The federal budget papers handed down on Tuesday revealed that Treasury anticipates funding for Australia’s higher education sector decreasing from $11.3 billion in 2020-21 to $10.6 billion next financial year – an 8.3 per cent cut.
This will be followed by a further funding drop of $387 million in 2022-23 and $41 million 2023-24, until funding for the sector is expected to marginally increase to $10.3 billion in 2024-25.
The figures represent a 9.3 per cent cut in real terms to the sector over the next four years, totalling around $1 billion in revenue lost overall.
Treasury said the funding cut to higher education due next financial year “primarily reflects the cessation of additional funding to maintain universities’ research efforts in response to the challenges caused by the COVID-19 pandemic”.
In last October’s budget, the federal government granted Australian universities a $1 billion research funding lifeline to support the sector through COVID and shift its reliance away from international students and closer to commercial research.
Flinders University Deputy Vice-Chancellor of Research Professor Robert Saint said the decision not to extend this emergency funding will have consequences for the industry.
“The federal government’s decision to not respond to calls for an extension of the COVID-related $1 billion in additional funding for university research will have a negative impact on Australian research and development capacity,” Saint said.
He said Flinders would continue to be “highly competitive” in winning research funding, but it will be “in the face of increase competition for shrinking dollars”.
It’s a view shared by UniSA Vice Chancellor David Lloyd, who said the “toughest years for international education are still to come”.
“Overall, it’s very disappointing that the Budget hasn’t recognised universities’ critical contribution to job creation, particularly during the pandemic,” Lloyd said.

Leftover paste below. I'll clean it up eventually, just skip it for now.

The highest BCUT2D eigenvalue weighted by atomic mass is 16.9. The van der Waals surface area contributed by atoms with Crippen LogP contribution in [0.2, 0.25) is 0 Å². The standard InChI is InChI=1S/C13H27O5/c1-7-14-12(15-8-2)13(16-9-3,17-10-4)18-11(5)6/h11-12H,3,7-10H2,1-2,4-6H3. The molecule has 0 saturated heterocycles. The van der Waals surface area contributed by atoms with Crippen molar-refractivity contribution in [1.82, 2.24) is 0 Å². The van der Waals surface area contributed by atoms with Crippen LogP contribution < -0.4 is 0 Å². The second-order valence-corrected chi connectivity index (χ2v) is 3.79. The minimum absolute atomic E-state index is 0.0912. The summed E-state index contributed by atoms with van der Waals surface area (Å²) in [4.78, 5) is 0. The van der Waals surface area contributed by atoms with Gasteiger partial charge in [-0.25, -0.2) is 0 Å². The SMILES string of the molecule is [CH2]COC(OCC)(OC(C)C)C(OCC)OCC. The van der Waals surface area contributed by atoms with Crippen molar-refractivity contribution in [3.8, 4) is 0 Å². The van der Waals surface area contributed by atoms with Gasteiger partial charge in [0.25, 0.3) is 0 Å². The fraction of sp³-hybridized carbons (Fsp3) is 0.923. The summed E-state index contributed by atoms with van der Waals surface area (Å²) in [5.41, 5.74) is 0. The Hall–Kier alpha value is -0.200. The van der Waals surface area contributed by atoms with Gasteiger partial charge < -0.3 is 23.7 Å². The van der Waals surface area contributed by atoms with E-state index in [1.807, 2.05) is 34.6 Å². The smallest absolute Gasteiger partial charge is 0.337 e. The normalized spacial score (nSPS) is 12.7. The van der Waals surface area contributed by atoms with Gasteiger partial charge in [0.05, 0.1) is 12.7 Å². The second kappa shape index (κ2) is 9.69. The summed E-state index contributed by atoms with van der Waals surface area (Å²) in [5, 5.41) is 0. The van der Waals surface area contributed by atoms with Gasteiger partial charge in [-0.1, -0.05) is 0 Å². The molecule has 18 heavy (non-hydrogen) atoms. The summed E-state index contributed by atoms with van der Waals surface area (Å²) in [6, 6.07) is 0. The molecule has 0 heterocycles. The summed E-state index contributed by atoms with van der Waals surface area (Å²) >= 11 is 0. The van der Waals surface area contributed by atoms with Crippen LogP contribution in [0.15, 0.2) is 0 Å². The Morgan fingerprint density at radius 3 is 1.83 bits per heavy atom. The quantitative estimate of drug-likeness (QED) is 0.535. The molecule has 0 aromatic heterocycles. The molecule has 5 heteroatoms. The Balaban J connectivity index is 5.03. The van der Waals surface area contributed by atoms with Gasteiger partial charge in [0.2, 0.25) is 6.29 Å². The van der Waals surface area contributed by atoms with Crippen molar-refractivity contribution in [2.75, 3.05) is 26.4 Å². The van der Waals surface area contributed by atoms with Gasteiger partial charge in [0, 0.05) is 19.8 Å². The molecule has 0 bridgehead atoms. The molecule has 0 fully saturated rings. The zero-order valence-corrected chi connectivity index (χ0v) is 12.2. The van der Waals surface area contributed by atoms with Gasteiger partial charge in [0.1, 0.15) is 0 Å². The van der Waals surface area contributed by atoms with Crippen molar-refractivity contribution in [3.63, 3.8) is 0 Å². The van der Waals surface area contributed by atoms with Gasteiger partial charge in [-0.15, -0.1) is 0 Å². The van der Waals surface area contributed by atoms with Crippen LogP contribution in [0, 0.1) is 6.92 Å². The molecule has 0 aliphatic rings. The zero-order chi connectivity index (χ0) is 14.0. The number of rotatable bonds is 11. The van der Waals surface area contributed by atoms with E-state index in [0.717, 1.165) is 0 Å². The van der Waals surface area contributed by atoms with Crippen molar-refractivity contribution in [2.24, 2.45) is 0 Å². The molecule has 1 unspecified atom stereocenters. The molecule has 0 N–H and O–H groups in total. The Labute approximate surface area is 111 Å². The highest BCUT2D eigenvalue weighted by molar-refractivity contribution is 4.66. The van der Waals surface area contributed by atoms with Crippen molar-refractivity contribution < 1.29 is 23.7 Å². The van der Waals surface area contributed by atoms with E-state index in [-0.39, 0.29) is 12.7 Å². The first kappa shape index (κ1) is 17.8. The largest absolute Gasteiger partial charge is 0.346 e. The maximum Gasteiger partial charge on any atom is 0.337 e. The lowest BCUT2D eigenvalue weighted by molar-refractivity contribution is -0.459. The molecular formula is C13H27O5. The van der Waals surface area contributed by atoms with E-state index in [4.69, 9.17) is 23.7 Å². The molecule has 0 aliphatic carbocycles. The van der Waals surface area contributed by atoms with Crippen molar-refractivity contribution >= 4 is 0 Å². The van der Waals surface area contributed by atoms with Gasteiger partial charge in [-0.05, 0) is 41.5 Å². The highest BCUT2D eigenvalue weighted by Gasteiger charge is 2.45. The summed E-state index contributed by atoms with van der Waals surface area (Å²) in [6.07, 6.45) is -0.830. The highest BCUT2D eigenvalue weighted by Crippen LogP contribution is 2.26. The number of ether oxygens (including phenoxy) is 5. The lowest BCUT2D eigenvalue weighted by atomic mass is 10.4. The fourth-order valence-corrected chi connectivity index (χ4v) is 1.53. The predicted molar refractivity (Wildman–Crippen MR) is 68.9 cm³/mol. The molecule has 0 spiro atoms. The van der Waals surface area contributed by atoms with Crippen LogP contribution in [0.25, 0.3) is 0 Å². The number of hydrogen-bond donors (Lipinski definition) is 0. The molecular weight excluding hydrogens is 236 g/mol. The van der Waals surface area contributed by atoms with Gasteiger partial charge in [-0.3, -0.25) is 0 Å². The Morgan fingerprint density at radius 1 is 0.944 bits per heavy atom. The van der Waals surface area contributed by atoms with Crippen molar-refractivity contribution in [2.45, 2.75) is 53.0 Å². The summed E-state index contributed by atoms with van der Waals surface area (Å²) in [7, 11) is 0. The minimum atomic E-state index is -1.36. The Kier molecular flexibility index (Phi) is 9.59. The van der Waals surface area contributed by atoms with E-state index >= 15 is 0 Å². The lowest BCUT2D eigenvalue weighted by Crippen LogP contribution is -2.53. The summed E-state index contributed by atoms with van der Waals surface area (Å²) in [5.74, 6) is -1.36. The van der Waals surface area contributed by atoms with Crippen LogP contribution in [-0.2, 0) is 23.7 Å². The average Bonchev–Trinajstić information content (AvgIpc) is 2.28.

“University research underpins Australia’s innovation and productivity and will be critical to the continued pandemic response, so we are looking forward to further announcements about research sustainability and commercialisation.”
The South Australian university sector has spent the last 12 months reeling from a range of pandemic-induced problems, with the absence of international students and the exclusion of higher education providers from JobKeeper putting pressure on the industry’s bottom line.
Adelaide University in April was forced to close down for a week as part of a “purchased leave” agreement with the National Tertiary Education Union (NTEU) designed to avoid 200 job losses.
National Tertiary Education Union SA Division Secretary Ron Slee said university funding was “missing” from the federal budget, with the end of the $1 billion research lifeline to harm job prospects in the sector.
“Last year [the federal government] did recognise … that universities were going to be struggling a bit because of international student revenue falling,” Slee said.
“And so they pumped in a billion dollars research funding to help cover that loss.
“We were thinking surely they’ll keep that going, because the international student revenue in future years, the next two at least, is going to be worse than it was last year.”